If you honestly don’t believe putting your dog in what is essentially a prison, leaving them for prolonged periods of time, and expecting them to understand that it’s for their benefit – is cruel…
Then you’d be absolutely RIGHT.
Almost daily, I see a comment from ‘Shirley’ on Facebook. Shirley is 58, retired, has a Cavapoochon (typically her first ever dog), and gets to spend all day – every day with him. She loves nothing more than to brow beat other owners for crate training because her dog ‘always has free roam of the house and she’s never had any issues.’ What Shirley doesn’t understand is that not everybody has the same circumstances, dog or life that she has.
I see too many owners with this preconceived notion that those who choose to crate train do so because they can’t be bothered with their dogs, are cruel, or they don’t treat their dogs like a member of the family (yet it’s no different to the way we put babies in cots to prevent them from harm or injury). This couldn’t be further from the truth and is simply a straw man fallacy.
The key is in the term ‘Crate Training’. Like any other form of training, we’re simply exposing a dog to a new behaviour or environment (using food and play) at a rate that is most comfortable to them. The end result is the dog views a crate as nothing more than a comfortable bed. Even if you don’t intend on using a crate in the future, training your dog to be comfortable in one should be an important part of your training regime, particularly with a puppy, for any one of the many reasons listed below:
1. Excellent environment to sleep in.
2. Safe environment to be transported in.
3. Safe place from busy family environment.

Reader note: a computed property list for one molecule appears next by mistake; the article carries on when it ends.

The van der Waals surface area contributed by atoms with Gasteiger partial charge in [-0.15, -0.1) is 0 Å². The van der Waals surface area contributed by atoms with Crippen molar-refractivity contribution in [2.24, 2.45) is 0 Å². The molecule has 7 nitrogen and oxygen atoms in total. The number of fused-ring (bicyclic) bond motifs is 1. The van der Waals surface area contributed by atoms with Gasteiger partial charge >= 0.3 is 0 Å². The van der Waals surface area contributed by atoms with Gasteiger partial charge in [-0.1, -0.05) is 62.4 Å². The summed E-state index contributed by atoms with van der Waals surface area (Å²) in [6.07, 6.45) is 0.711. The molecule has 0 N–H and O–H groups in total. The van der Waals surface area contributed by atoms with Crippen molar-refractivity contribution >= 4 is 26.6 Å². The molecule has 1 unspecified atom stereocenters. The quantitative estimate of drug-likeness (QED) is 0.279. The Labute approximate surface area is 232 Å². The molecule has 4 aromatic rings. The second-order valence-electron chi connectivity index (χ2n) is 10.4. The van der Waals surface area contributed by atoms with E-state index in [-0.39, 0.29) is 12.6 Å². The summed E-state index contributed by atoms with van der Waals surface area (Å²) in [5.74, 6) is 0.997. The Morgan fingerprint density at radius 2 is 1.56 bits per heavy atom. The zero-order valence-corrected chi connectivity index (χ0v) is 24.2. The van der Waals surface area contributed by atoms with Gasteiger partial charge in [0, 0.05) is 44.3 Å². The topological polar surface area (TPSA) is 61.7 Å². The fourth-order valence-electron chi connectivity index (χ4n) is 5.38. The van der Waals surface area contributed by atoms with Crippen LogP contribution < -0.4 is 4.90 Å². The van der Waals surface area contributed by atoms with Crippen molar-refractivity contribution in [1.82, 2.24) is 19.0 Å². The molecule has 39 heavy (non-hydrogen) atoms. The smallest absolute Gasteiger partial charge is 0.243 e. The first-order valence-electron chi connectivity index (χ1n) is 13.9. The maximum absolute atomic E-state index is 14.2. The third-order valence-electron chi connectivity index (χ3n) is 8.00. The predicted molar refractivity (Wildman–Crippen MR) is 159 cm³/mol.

4. Great for toilet training young dogs.
5. Allows dogs to rest during injury or exhaustion.
6. Keep puppies out of harms way.
7. Encourages dogs to settle.
8. Dogs are den animals and prefer ‘confined’ spaces.
9. Dogs are crated when staying overnight at vets.
10. Groomers use crates to house dogs between grooms.
11. Useful in multi-dog households when they require individual space.
12. Dog may need to be quarantined in a crate when going abroad.
13. Crates are typically used in daycare and dog walking environments.
14. Great tool for training anxious dogs or dogs with separation anxiety.
15. Reduce the opportunity for destructive dogs to practice behaviour.
I think we can all agree that a crate should never be used if the dog hasn’t been properly conditioned to it already. It also shouldn’t be used as a prison for bad behaviour, or an excuse to not provide the physical and mental stimulation all dogs require to lead happy and fulfilling lives – No brainer.
To those who say that crate training is cruel, either you know more about dogs and dog behaviour than those of us trainers, behaviourists, groomers, dog handlers, vets, boarders, police, training accreditors, search and rescue workers, walkers, daycare helpers and working dog handlers. Or, it’s simply just your personal opinion and is not based in any fact. There’s some real cruelty in the world; let’s not conflate training a dog to sleep somewhere with that.